At the October 2013 meeting, ACIP reviewed results from an updated cost-effectiveness analysis comparing health outcomes, health care resource utilization, costs, and quality-adjusted life years (QALYs) related to herpes zoster, PHN, and non-pain complications among unvaccinated persons and persons vaccinated at either age 50, 60, or 70 years (15). The model assumed waning of vaccine protection against herpes zoster to zero over 10 years for all ages, based on SPS, STPS, and long-term persistence study data. Projecting outcomes from ages 50 to 99 years, vaccination at age 60 years would prevent the most shingles cases (26,147 cases per 1 million persons) followed by vaccination at age 70 years and then age 50 years (preventing 21,269 and 19,795 cases, respectively). However, vaccination at age 70 years would prevent the most cases of PHN (6,439 cases per 1 million persons), followed by age 60 years and then age 50 years (preventing 2,698 and 941 PHN cases, respectively). From a societal perspective, vaccinating at age 70, 60, and 50 years would cost $37,000, $86,000, and $287,000 per QALY saved, respectively. The high cost per QALY saved with vaccination at age 50 years results from limited impact on prevention of PHN and other complications from ages 50 through 59 years and no remaining vaccine protection after age 60 when risk for PHN and other complications increases sharply. Results were robust in sensitivity analyses in which various more optimistic and pessimistic assumptions were made regarding waning of vaccine protection.
Because the protection offered by the herpes zoster vaccine wanes within the first 5 years after vaccination, and duration of protection beyond 5 years is uncertain, it is unknown to what extent persons vaccinated before age 60 years will be protected as they age and their risk for herpes zoster and its complications increases. Because duration of protection offered by the vaccine is uncertain, the need for revaccination is not clear. Assuming waning of vaccination protection according to currently available studies, the cost-effectiveness model projects a substantially greater reduction of disease burden, health care utilization, and costs with vaccination of older adults who have higher incidence of herpes zoster and related complications. Considering that the burden of herpes zoster and its complications increases with age and that the duration of vaccine protection in persons aged ≥60 years is uncertain, ACIP maintained its current recommendation that herpes zoster vaccine be routinely recommended for adults aged ≥60 years.
With FDA approval, Zostavax is available in the United States and indicated for use among adults aged ≥50 years. Vaccination providers considering the use of Zostavax among certain persons aged 50 through 59 years despite the absence of an ACIP recommendation should discuss the risks and benefits of vaccination with their patients. Although the vaccine has short-term efficacy, there have been no long-term studies of vaccine protection in this age group. In adults vaccinated at age ≥60 years, vaccine efficacy wanes within the first 5 years after vaccination, and protection beyond 5 years is uncertain; therefore, adults receiving the vaccine before age 60 years might not be protected when their risks for herpes zoster and its complications are highest. CDC is actively monitoring postmarketing data on duration of vaccine protection in adults vaccinated at age ≥60 years. As additional data become available, ACIP will reevaluate the optimal age for vaccination and the need for revaccination to maintain protection against herpes zoster and its complications.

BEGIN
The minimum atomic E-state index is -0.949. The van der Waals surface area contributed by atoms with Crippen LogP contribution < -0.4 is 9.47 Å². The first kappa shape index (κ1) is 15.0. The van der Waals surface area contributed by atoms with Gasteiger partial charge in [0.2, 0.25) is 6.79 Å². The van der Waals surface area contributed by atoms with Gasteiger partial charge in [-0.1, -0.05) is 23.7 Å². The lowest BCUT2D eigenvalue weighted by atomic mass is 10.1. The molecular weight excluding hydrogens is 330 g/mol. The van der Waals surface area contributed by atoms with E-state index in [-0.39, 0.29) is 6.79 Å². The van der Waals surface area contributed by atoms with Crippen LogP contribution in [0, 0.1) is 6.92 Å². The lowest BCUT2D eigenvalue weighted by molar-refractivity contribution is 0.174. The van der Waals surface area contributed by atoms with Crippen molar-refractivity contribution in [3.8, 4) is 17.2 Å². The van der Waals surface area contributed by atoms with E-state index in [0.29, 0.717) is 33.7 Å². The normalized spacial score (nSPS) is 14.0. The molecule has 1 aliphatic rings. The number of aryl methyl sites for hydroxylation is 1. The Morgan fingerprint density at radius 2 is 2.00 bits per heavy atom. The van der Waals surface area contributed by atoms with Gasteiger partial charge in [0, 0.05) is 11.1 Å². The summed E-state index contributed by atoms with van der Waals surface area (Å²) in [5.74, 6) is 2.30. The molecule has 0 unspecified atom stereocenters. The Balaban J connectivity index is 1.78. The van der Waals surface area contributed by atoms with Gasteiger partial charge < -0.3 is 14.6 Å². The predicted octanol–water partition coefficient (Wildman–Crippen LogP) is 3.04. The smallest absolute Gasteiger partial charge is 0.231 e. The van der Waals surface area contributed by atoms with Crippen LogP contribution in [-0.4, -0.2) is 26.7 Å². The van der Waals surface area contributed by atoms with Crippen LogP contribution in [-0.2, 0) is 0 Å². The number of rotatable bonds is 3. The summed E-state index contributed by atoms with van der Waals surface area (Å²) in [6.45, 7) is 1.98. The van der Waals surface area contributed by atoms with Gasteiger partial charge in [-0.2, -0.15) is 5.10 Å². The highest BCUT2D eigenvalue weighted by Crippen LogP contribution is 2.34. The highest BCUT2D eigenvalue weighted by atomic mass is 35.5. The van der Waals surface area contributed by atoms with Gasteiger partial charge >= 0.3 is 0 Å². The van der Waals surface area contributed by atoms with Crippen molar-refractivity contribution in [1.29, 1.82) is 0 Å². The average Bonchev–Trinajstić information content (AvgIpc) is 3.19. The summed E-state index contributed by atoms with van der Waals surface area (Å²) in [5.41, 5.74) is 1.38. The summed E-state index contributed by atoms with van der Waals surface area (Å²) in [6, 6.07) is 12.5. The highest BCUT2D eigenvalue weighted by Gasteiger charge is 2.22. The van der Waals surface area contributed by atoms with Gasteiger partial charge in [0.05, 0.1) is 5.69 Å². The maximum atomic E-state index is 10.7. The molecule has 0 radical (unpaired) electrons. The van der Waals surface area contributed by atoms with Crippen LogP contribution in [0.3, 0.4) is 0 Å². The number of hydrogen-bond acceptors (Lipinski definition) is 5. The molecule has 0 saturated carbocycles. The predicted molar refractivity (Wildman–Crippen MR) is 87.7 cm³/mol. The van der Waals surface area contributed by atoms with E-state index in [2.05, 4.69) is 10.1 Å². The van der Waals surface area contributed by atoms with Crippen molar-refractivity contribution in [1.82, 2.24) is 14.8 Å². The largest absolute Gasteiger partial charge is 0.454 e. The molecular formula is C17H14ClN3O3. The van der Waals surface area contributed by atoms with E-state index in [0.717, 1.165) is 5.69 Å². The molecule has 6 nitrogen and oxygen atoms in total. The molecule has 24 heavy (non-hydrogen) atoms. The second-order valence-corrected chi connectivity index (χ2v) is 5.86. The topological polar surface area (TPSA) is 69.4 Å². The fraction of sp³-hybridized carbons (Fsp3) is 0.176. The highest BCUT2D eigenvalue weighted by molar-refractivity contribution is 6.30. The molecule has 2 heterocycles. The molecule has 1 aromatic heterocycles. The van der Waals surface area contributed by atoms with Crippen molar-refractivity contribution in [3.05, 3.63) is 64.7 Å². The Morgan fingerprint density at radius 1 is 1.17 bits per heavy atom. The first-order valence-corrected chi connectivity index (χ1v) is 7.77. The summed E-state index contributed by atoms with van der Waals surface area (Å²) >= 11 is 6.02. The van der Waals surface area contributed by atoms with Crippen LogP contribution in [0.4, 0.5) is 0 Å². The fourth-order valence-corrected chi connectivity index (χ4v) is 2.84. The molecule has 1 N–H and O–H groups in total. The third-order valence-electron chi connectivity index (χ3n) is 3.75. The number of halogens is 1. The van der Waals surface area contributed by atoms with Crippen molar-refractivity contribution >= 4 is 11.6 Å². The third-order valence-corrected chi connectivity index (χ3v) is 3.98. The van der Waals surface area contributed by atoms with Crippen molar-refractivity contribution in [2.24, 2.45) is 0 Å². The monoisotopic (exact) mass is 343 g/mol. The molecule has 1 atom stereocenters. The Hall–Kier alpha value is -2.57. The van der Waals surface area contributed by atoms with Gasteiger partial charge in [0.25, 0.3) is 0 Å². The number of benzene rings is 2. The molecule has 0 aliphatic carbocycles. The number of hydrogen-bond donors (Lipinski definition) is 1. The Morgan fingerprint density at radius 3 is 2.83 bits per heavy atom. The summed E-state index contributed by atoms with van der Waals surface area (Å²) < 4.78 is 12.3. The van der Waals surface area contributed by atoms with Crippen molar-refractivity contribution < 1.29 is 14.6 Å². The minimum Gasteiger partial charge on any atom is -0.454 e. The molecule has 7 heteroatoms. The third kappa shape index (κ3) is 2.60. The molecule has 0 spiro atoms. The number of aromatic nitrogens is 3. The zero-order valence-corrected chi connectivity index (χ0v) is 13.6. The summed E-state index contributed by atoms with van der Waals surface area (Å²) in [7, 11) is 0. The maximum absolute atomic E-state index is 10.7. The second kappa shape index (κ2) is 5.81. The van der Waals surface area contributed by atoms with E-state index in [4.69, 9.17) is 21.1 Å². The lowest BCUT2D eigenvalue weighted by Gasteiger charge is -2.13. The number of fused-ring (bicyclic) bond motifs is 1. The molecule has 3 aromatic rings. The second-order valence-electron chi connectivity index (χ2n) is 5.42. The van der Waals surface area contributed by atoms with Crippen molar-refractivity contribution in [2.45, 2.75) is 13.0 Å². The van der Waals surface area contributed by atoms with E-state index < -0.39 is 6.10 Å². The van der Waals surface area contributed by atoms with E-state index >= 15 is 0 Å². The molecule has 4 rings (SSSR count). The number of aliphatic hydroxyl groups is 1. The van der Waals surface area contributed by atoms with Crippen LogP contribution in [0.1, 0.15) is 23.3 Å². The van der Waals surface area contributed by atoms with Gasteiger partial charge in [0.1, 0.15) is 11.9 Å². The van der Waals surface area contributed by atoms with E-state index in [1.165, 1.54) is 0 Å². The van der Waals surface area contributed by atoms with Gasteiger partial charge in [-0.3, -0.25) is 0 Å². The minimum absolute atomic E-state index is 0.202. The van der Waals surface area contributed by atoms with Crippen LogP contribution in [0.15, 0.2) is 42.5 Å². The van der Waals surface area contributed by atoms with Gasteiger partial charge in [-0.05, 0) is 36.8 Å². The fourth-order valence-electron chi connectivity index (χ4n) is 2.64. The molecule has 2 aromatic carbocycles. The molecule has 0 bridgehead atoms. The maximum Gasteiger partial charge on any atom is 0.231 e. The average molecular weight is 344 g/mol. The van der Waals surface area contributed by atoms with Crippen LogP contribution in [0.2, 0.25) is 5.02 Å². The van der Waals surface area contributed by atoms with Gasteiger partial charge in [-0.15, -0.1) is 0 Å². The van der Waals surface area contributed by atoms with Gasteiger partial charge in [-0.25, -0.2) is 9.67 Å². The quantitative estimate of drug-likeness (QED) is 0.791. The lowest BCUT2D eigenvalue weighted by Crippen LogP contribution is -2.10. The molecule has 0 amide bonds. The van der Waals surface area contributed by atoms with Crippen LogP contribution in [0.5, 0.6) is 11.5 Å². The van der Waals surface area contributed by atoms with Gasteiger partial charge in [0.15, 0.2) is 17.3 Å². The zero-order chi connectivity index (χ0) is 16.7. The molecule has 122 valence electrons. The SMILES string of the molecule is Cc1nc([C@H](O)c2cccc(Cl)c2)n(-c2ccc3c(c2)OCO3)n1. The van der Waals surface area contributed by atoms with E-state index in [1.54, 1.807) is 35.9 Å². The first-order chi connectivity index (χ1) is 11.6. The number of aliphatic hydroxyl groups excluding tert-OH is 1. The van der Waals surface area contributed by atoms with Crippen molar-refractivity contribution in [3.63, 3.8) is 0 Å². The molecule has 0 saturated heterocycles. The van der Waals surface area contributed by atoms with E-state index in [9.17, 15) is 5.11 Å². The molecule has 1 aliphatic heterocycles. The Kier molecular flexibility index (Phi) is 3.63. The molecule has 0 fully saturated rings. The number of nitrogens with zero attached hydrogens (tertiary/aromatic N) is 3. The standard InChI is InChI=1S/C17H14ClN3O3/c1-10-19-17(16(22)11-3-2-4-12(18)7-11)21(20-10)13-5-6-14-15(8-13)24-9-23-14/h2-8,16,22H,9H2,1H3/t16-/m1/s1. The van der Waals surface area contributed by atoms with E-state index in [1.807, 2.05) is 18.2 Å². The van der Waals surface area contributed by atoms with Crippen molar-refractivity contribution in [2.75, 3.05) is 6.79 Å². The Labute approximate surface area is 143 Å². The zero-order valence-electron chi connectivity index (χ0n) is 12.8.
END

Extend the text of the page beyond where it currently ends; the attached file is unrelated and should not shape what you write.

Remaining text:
Members of ACIP Herpes Zoster Work Group (Jeffrey S. Duchin, MD, Chair). Members of ACIP. Member roster for July 2013–June 2014 is available athttp://www.cdc.gov/vaccines/acip/committee/members-archive.html.
1Division of Viral Diseases, National Center for Immunization and Respiratory Diseases, CDC. (Corresponding author: Craig M. Hales, email@example.com, 404-639-6217)
Recommendations for routine use of vaccines in children, adolescents, and adults are developed by the Advisory Committee on Immunization Practices (ACIP). ACIP is chartered as a federal advisory committee to provide expert external advice and guidance to the Director of the Centers for Disease Control and Prevention (CDC) on use of vaccines and related agents for the control of vaccine-preventable diseases in the civilian population of the United States. Recommendations for routine use of vaccines in children and adolescents are harmonized to the greatest extent possible with recommendations made by the American Academy of Pediatrics (AAP), the American Academy of Family Physicians (AAFP), and the American College of Obstetrics and Gynecology (ACOG). Recommendations for routine use of vaccines in adults are harmonized with recommendations of AAFP, ACOG, and the American College of Physicians (ACP). ACIP recommendations adopted by the CDC Director become agency guidelines on the date published in the Morbidity and Mortality Weekly Report (MMWR). Additional information regarding ACIP is available at http://www.cdc.gov/vaccines/acip.